Accession Number:

ADA523451

Title:

An Ever Present Danger: A Concise History of British Military Operations on the North-West Frontier, 1849-1947 (Occasional Paper, Number 33)

Descriptive Note:

Monograph

Corporate Author:

ARMY COMMAND AND GENERAL STAFF COLL FORT LEAVENWORTH KS COMBAT STUDIES INST

Personal Author(s):

Report Date:

2010-06-01

Pagination or Media Count:

86.0

Abstract:

This Occasional Paper will examine the almost continual efforts of British and Indian soldiers both regular and irregular to combat and pacify the Pashtun tribes of the Northwest Frontier. It also will examine the tactics employed in the various campaigns. Chapter 1 deals briefly with the history of the British in India, the geography of the Northwest Frontier, the Pashtun tribes, and the First Afghan War. Chapter 2 addresses British military operations from 1849-1900 and discusses the Punjab Irregular Force PIF and its efforts to stop Pashtun raids into Punjab, as well as early punitive expeditions into the Northwest Frontier. This chapter also examines the failure to pass along the lessons of the PIF to the British and Indian regular forces as they deployed for the first time in strength into the Northwest Frontier during the Pashtun revolt of 1897. The chapter additionally investigates the renewed tactical effectiveness of the Pashtun tribes, brought about by modern and more effective weapons. Chapter 3 explores British attempts to capture the lessons of the 1897-1898 Pashtun revolt by publishing new training manuals, instituting new training programs, and folding the irregular forces into the British and Indian Regular Army. The chapter will examine the success of these programs the 1908 Khel and Mohmand campaigns, and the dire consequences of their abandonment prior to the 1919-1921 Waziristan Campaign. Chapter 4 examines the challenges confronting the British and Indian Army on the Northwest Frontier during the 1920s and 1930s. This chapter will discuss British attempts to incorporate the past lessons of hill warfare. The results of these new tactical adjustments are explored by examining the 1935 Mohmand campaign, the 1936-1937 Waziristan campaign, and British efforts to track down and kill the elusive Faqir of Ipi. The final chapter offers an analysis of lessons learned by the British on the Northwest Frontier and their relevance for the U.S. Army.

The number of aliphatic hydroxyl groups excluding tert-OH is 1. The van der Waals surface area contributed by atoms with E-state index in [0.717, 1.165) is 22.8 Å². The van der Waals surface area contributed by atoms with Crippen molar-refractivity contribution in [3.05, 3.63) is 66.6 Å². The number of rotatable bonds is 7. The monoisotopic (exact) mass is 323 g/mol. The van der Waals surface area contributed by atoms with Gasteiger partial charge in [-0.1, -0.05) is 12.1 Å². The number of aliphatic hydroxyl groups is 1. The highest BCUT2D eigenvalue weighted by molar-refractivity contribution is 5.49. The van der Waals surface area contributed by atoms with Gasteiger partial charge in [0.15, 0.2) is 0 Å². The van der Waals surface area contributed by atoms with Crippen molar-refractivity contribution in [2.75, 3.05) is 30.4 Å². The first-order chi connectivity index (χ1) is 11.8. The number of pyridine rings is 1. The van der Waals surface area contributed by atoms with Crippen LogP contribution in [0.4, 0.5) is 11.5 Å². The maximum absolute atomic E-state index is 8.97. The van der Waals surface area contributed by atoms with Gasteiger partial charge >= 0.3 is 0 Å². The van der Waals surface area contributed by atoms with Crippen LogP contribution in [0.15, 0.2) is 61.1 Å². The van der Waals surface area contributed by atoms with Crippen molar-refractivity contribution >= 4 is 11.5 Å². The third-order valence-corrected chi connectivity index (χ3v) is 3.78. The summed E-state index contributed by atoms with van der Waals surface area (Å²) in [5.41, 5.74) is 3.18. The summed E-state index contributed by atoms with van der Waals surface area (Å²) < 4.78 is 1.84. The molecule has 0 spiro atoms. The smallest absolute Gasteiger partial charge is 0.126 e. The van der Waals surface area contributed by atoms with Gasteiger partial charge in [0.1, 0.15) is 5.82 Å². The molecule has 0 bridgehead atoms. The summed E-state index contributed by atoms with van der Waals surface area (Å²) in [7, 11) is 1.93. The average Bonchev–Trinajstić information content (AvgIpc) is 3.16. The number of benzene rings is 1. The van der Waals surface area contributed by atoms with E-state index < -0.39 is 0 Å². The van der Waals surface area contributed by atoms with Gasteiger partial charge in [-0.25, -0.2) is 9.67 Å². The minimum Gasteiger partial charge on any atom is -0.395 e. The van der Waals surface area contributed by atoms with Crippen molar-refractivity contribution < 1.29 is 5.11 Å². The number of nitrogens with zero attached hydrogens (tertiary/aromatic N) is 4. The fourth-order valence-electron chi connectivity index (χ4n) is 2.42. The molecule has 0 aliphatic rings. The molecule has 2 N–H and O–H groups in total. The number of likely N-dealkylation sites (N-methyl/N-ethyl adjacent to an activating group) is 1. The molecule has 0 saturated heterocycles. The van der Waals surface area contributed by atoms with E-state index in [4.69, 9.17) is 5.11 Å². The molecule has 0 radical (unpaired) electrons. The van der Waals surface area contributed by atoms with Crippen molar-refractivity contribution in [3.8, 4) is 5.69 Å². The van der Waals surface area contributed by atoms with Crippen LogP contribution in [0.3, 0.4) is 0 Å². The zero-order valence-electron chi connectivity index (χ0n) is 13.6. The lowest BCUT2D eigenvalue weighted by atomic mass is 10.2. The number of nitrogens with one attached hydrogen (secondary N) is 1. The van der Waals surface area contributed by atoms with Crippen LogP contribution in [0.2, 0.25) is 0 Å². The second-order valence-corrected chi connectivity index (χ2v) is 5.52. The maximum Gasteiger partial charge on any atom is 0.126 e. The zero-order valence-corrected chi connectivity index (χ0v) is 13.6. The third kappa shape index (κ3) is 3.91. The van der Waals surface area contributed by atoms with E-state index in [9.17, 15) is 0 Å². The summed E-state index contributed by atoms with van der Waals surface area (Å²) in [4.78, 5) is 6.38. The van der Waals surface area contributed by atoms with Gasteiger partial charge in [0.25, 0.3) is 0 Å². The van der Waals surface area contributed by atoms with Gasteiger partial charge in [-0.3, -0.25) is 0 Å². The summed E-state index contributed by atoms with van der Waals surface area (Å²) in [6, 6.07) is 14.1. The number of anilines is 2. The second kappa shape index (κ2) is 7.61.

Subject Categories:

  • Humanities and History
  • Military Forces and Organizations
  • Military Operations, Strategy and Tactics

Distribution Statement:

APPROVED FOR PUBLIC RELEASE